Can Do Health & Care - NHS Uncomfortable Truths Report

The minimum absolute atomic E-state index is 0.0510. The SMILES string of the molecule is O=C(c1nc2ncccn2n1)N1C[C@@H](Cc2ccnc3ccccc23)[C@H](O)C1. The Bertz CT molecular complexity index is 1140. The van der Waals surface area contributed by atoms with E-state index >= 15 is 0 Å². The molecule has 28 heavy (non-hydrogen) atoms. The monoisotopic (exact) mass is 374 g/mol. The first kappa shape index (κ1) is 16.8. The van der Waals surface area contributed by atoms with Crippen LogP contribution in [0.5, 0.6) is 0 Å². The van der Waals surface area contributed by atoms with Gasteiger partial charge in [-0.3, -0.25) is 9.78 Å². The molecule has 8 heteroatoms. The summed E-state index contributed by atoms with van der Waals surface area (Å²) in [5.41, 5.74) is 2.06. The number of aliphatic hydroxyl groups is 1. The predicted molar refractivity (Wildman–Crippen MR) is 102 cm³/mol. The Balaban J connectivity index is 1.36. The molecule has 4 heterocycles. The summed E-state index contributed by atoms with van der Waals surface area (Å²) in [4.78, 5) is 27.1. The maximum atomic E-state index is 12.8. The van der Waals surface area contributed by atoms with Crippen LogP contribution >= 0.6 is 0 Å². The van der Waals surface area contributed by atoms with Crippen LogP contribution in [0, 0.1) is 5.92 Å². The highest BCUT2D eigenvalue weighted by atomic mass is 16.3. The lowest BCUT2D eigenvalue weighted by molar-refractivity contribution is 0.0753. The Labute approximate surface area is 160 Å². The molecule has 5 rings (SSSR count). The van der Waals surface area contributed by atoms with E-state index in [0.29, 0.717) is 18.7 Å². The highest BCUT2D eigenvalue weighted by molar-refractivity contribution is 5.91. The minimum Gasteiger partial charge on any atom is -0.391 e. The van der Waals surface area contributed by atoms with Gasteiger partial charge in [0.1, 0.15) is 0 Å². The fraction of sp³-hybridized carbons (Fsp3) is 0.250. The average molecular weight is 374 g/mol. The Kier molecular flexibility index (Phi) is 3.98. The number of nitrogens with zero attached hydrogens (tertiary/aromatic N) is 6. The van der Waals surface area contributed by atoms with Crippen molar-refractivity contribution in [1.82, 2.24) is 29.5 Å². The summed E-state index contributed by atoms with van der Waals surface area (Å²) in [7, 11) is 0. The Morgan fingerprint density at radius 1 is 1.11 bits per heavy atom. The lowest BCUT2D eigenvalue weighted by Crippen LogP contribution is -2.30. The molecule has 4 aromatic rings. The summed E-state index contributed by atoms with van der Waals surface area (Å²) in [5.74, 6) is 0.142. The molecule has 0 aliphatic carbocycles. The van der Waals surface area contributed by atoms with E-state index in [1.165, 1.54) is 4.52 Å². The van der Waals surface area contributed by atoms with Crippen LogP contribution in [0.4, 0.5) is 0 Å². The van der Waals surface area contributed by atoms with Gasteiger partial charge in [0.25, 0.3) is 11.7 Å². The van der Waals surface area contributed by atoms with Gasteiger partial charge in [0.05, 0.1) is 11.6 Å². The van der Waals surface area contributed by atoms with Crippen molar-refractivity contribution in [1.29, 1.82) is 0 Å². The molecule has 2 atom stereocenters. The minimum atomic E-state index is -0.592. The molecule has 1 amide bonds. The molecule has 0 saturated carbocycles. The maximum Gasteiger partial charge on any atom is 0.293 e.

24 | ICS System Learning: Uncomfortable Truths Research does not always take place where the highest burden of disease is. For example there is a high elderly population locally, lots of rural and coastal communities, but a lot of research might be centred around teaching hospitals and universities, so we need to ask if those communities can be fully involved in that research. We are not involving our diverse populations and therefore there are questions about the validity of that research and how we interpret results, and then apply them in health and care practice. “Data isn’t neutral, and science is always political… and that is something we could explore further.” Research needs to be accessible but also meaningful for communities, so what types of research do they want? And it is not just about participating in research it is also understanding the impact research can have on them and their communities going forward so they can see its relevance. Godwin: The uncomfortable truth is that we are not getting it right. The research sector is still uncomfortable with engaging with marginalised communities, for fear of what they are going to say or what the reception will be, or if it is going to be too much hard work. Researchers are buried in jargon and those big words that tend to alienate people who are not within the industry. “There is a history of people from marginalised communities being used as guinea pigs, and that story still permeates today so people from minority ethnic communities are very, very sceptical.” Information needs to change for them to become involved, and be targeted to the specific communities to understand the benefits for their community and for them. Ian: Until around five years ago there was no real research into the social care provider sector. It is challenging as the sector is very diverse organisationally and geographically. There are now some universities where there is specific research being carried out for example into a minimum dataset, and links between staffing levels and quality measures. What is not happening is the sector coming together and deciding what we want. There is potential benefit in becoming involved local universities in the education process, for example clinical placements, and we have done this in the past with individual partners, but we have not done it as a system. One main barrier to involving the social care sector is that it is not easy to do, excuses are made not to approach particular providers or areas, but the default should be that we are going to do it unless there is a reason not to.

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